TUBEs – efficiently detect & purify poly-ubiquitinated proteins

Traditional methods to detect and purify poly-ubiquitinated proteins require either anti ubiquitin antibodies or Ubiquitin Binding Associated domains (UBAs) which display rather low affinity for Ubiquitin and show only little (if any) specificity for specific ubiquitin linkages (e.g. K63 or K48). Furthermore, these strategies require the inclusion of inhibitors of both Deubiquinating enzymes (DUBs) and Proteasome activity to protect the integrity of poly-ubiquitylated proteins, which might alter cell physiology, which in turn may negatively impact the result or introduce experimental artifacts.

To overcome these problems, LifeSensors have developed Tandem Ubiquitin Binding Entities (TUBEs).

TUBE for to detect and purify poly-ubiquitinated proteins - tebu-bioTUBEs are essentially tandem UBAs with dissociation constants for tetra-ubiquitin in the nanomolar range. TUBEs have also been demonstrated to protect proteins from both deubiquitination and proteasome-mediated degradation, even in the absence of inhibitors normally required to block such activity. The nanomolar affinity of TUBEs for poly-ubiquitinated proteins allows the efficient isolation and identification of ubiquitinated proteins from cells, tissues and organs.

If you’re interested either in detecting poly-ubiquitinated proteins or enriching/purifying them, TUBEs should be of great help to you – especially if you are specifically interested in K63 linkages.

Why can TUBEs help you?

  • They show increased affinity – Up to a 1,000-fold increase in affinity for poly-ubiquitin moieties over the single ubiquitin binding associated domain.
  • They can be used under more physiological conditions – Poly-ubiquitin chain protection without inhibitors of proteasomal or deubiquitinating activity.
  • They are ideal substitutes for Ubiquitin specific antibodies for enrichment of poly-ubiquitinated proteins.

What kind of TUBEs are available and how to apply them?

  • Affinity tagged TUBEs (linked to either GST-, HIS-, or FLAG-tags): For the identification and characterization of polyubiquitinated proteins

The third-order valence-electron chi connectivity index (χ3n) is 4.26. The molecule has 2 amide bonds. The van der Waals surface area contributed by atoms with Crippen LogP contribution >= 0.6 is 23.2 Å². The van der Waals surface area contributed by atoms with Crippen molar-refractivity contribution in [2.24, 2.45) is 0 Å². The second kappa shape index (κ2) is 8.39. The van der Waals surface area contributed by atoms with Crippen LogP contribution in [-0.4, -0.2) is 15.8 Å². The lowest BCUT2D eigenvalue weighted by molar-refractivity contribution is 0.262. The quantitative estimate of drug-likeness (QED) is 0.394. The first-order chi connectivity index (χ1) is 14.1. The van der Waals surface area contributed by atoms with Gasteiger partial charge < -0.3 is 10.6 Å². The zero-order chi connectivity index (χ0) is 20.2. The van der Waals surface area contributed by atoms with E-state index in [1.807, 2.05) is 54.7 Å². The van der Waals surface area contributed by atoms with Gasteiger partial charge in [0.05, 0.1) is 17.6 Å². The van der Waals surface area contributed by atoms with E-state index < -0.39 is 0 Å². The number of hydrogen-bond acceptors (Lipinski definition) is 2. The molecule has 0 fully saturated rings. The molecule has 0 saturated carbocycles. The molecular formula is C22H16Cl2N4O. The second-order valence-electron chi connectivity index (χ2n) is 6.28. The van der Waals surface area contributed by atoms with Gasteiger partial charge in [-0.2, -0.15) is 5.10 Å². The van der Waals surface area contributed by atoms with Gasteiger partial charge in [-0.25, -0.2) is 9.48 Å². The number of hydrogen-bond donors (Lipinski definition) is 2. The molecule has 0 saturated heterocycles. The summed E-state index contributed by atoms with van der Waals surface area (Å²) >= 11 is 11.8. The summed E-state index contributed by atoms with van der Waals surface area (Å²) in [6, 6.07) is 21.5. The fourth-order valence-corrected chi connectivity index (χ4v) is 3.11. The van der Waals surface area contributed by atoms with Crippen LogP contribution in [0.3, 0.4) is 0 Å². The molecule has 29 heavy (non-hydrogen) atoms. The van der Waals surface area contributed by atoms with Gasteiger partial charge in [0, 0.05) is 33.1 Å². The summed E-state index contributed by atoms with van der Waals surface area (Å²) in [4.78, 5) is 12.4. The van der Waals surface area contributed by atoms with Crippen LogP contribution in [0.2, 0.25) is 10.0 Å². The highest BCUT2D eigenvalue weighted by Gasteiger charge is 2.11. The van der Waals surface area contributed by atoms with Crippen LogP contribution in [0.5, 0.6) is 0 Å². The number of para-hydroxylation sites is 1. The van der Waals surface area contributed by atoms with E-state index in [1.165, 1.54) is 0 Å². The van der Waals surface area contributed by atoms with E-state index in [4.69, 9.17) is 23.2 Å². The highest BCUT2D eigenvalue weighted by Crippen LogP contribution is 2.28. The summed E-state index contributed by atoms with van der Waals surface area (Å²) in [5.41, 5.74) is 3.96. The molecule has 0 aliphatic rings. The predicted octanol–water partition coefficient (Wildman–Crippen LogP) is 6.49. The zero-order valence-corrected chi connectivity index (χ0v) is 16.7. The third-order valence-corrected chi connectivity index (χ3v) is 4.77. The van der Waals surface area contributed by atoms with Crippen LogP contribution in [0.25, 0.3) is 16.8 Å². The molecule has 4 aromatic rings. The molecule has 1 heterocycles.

• Agarose-coupled TUBEs: For “one-step” pull downs of polyubiquitinated proteins
  • Biotin-coupled TUBEs: For the detection of polyubiquitinated proteins by ligand blotting (“far western blotting”)

    TUBE agarose to detect and purify poly-ubiquitinated proteins - tebu-bio

    EEnrichment for polyubiquitin with Agarose-TUBE2. HEK293T cells were lysed in TBS containing 5mM EDTA, 1% NP 40, Protease Cocktail Inhibitors, 50 µM PR619, and 5mM 1, 1o-phenanthroline. Total protein content of pre-cleared lysate was determined by Bradford, and 10 µl of Agarose-TUBE 2 resin was added to indicted amounts (mg except where indicated). Reactions were rotated for 3.5h (4°C), washed three times with TBS plus EDTA, and analyzed by SDS-PAGE and immunoblotting for ubiquitin using the VU-1 Ubiquitin Monoclonal Antibody (1:1000).

  • HRP-coupled TUBEs: For in situ labeling during detection of poly-ubiquitin by histochemistry and for the detection of poly-ubiquitinated proteins by ligand blotting
  • Fluorescent TUBEs: For cytochemical stainings of poly-ubiquitinated proteins with fluorescence microscopy
  • K63-speficic TUBEs: For highly sensitive detection of K63 poly-ubiquitinated chains (100 to 1000-fold weaker affinity for chains linked through K48 or K11)

Useful to know: three TUBE versions are available for some of the TUBE types.  Whereas TUBE 1 exhibits higher affinity toK63 tetra-ubiquitin relative to K48 linked species, TUBE 2 shows equivalent affinities for both K63 and K48 tetra-ubiquitin (usually this TUBE is a reasonable starting point if the nature of the ubiquitin linkage is unknown), and finally, TUBE 3 exhibits equivalent affinities for both K63 and K48 tetra-ubiquitin, but the relative affinity for mono-ubiquitin is lower than that of either TUBE 1 or TUBE 2.

Related products:

Are you doing ubiquitin-detection experiments?

Have you come up against sensitivity or selectivity problems?
Feel free to get in touch through the form below, I’d be happy to share advice for setting up your experiments with TUBEs.

 

Trackbacks

  1. […] To learn more about TUBEs, their benefits and potential applications TUBEs (WB, pull downs, histochemistry, fluorescence microscopy), take a look at  TUBEs – efficiently detect & purify poly-ubiquitinated proteins. […]

  2. […] tools to study ubiquitination include the use of Tandem Ubiquitin Binding Entities (TUBES) for the isolation and detection of polyubiquitylated proteins. TUBES can be used, in combination […]

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